First, since the show would be broadcast live from Philadelphia and they needed to arrive very early, Hobo would have to spend the night before at Ginny’s home, which was much closer to the city than mine. I could visualize all the “perimeter pacing” he was going to do there, not to mention possibly christening the kitchen as he had done at my sister’s house!

Second, and most worrisome, I had no idea how my goofy boy would conduct himself on live TV. Given his track record of mortifying me at the most inopportune times, I could only envision what havoc he might unintentionally wreak as he “represented” DVGRR.

Back to 2012…as I recalled this long ago weekend, and my sitting in front of the TV that Sunday morning with heart in mouth, I wondered if I still had the video I’d taped of the show. An exploration of my basement turned up the “VHS morgue” that you probably have as well, with old unused videotapes piled askew on a shelf. Lo and behold, there it was…an unmarked tape with a pink sticky note still attached, reading simply “Hobo”.

Found it!

Found it!

I  popped it into the VCR (yes, I still have one, also in the basement), and smiled as I remembered how proud I’d been of my silly, sweet Hobo. Watch and see for yourself by clicking here:    Hobo with Carol Erickson on KYW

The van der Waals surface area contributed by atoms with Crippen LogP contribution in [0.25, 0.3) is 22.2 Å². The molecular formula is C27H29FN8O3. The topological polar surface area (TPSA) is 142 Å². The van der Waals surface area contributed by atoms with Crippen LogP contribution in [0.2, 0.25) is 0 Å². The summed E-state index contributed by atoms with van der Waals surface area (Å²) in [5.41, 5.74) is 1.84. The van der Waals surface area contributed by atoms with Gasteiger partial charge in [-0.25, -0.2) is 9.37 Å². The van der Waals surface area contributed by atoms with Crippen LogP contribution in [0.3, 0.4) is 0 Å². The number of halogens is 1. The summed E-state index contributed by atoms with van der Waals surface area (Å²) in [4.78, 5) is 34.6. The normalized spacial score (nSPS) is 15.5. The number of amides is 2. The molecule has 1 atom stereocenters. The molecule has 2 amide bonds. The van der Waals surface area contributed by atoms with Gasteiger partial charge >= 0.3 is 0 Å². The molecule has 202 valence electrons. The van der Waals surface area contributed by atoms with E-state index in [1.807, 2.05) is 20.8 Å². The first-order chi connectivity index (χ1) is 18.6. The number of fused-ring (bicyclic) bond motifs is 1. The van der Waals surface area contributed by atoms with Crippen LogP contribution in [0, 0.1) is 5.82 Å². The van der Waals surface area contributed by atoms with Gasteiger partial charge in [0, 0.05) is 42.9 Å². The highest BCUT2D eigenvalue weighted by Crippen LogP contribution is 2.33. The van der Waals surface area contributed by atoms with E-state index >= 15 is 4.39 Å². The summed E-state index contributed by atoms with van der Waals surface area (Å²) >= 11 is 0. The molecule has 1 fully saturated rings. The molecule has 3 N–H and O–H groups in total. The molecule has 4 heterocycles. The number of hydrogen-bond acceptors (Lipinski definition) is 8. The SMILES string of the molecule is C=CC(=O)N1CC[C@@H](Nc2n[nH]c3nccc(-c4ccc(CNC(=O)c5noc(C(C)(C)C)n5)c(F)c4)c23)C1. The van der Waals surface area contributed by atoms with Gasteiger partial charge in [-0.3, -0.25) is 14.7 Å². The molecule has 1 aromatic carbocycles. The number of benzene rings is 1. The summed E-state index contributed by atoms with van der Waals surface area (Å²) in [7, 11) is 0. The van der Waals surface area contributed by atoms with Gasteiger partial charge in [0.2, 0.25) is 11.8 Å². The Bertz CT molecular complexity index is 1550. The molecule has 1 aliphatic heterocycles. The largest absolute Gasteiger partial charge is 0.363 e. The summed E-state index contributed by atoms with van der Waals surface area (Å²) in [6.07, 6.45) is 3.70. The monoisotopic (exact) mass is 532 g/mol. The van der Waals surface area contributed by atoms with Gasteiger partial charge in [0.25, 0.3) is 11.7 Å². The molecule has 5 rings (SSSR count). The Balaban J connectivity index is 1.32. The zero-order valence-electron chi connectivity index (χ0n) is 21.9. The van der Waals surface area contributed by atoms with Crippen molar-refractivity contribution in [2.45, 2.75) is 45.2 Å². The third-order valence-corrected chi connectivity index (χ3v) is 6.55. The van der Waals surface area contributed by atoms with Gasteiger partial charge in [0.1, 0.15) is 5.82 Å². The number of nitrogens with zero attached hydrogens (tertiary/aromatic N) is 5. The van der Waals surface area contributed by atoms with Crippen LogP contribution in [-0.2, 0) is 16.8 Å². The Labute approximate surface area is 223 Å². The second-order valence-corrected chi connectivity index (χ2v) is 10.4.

[Note: I apologize for the poor video quality…this is a camcorder recording of the VHS tape playing on my TV. Low tech, but not too bad!]

Of course, I believe Ginny was surreptitiously feeding tons of treats to Hobo to keep him from getting too restless, but no matter…my boy rose to the occasion and I couldn’t have been happier.

A few days later, I signed the adoption papers for Hobo and he officially became Hobo Baker. As you may have guessed, the “adopter” mentioned in the video was me. When Ginny asked to use Hobo for the interview, I got a pang in my heart imagining that someone would see him and want him. I realized what I had known all along but hadn’t acknowledged yet to myself — Hobo wasn’t going anywhere…he was already home and I could never part with him. I let him go on the air only on the condition that Ginny make it known he was spoken for!

Hobo lived for another fifteen months, until July 2001. He taught me about courage and patience and not to take life too seriously. Oh, and make sure you always have a “tranquil room” in your home to escape to.

Hobo’s brick in DVGRR’s Rainbow Bridge Memorial Garden, a gift from his TV comrade and my good friend, Ginny Duffy.

It’s clear from Hobo’s one and only TV debut that Carol Erickson sure is one big-hearted, thoroughly engaging dog lover. She was in 2000 and she still is in 2012! I’m so looking forward to seeing her at the Gala and asking her if she remembers my Hobo disrupting her weather report all those years ago. Please come too and meet her in person!

The Gala will be on June 10 at the lovely Aronimink Golf Club in Newtown Square, PA. It’s great fun for all and helps bring needed funds to DVGRR for all those Goldens who followed in Hobo’s paw prints. Hope to see you there!


P.S. Many thanks to all who gave me such a warm welcome on starting this blog after my first post — your comments and support are very much appreciated!